2012 has ended the year with a total volume that's around 1000 km3 less than 2010 and 2011, but there's still three months to go so maybe, hopefully, the trend line will go up a bit.
Last year's melting season has convinced me that PIOMAS is doing a fairly accurate job of modelling ice volume, and so I view this data as the number one indicator of the overall health of the Arctic sea ice cover. If the 2013 trend line keeps trailing below the others, it doesn't bode well for the melting season to come. Not well at all.
Here is Wipneus'
version with the calculated "expected" 2013 values (dotted
lines), based on the same date values of 1979-2011 and an exponential
A caveat from Wipneus: "Note that the statistical error bars are quite large."
The 2012 trend line has ended slightly above the expected value. And I hadn't noticed last month, but the error bar for the 2013 minimum goes below zero, meaning there's a possibility that the Arctic reaches an ice-free state towards the end of this melting season. I somehow don't think that's going to happen, but it's interesting to see that it's possible from a statistical point of view.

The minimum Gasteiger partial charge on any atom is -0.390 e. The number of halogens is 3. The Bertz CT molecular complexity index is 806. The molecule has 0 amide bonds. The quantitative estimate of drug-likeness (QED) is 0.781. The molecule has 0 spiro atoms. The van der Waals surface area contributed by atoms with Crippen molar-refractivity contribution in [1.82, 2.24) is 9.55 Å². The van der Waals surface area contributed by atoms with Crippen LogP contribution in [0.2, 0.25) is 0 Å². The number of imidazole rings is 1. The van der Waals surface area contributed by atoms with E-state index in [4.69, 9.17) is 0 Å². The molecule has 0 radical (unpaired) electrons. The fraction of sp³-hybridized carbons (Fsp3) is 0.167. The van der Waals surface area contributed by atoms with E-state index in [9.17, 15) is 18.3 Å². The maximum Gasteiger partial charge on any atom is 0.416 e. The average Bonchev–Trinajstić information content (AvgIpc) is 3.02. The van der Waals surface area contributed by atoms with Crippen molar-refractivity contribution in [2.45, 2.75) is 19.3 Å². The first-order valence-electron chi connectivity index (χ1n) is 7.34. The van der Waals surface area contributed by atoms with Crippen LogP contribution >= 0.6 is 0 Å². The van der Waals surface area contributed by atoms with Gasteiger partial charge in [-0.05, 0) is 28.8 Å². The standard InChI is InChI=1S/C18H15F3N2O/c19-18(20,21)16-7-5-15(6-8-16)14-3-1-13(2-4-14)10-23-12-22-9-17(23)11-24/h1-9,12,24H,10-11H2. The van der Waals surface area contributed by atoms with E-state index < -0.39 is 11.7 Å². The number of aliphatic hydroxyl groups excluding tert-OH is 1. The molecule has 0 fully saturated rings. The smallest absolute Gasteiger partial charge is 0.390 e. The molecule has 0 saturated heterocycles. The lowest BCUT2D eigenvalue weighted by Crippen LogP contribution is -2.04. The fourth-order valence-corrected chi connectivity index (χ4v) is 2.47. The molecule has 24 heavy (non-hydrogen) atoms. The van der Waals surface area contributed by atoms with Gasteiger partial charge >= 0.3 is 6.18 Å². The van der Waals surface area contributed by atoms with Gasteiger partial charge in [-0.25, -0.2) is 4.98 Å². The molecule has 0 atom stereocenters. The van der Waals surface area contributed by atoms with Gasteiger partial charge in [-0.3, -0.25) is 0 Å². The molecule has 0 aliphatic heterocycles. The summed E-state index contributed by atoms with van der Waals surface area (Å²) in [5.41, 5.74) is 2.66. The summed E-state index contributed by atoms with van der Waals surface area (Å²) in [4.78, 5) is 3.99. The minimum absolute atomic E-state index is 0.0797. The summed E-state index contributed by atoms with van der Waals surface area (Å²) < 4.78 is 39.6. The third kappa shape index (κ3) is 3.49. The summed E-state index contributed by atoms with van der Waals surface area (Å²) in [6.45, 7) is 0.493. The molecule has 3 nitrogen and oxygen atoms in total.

I think the trend line on the PIOMAS anomaly graph has about reached its peak - on the condition that it will have the same shape as the 2010 and 2011 anomalies - just below the 1 STD zone:
Time now for the PICT thickness graph. I have used my crude method of dividing PIOMAS volume numbers by Cryosphere Today area numbers to calculate the ice pack's average thickness. Again, this is just an indication that allows us to compare with previous years:
The 2012 trend line for average thickness is just below 2010 and 2011.
Average thickness for December 31st (in m):
- 2005: 1.52
- 2006: 1.44
- 2007: 1.41
- 2008: 1.47
- 2009: 1.40
- 2010: 1.29
- 2011: 1.25
- 2012: 1.17
The thickness graph from the Polar Science Center also has 2012 slightly below 2010 and 2011:
2013 starts with less ice than ever, but there's still plenty of time for the ice to grow thicker. Under the right conditions. PIOMAS will tell.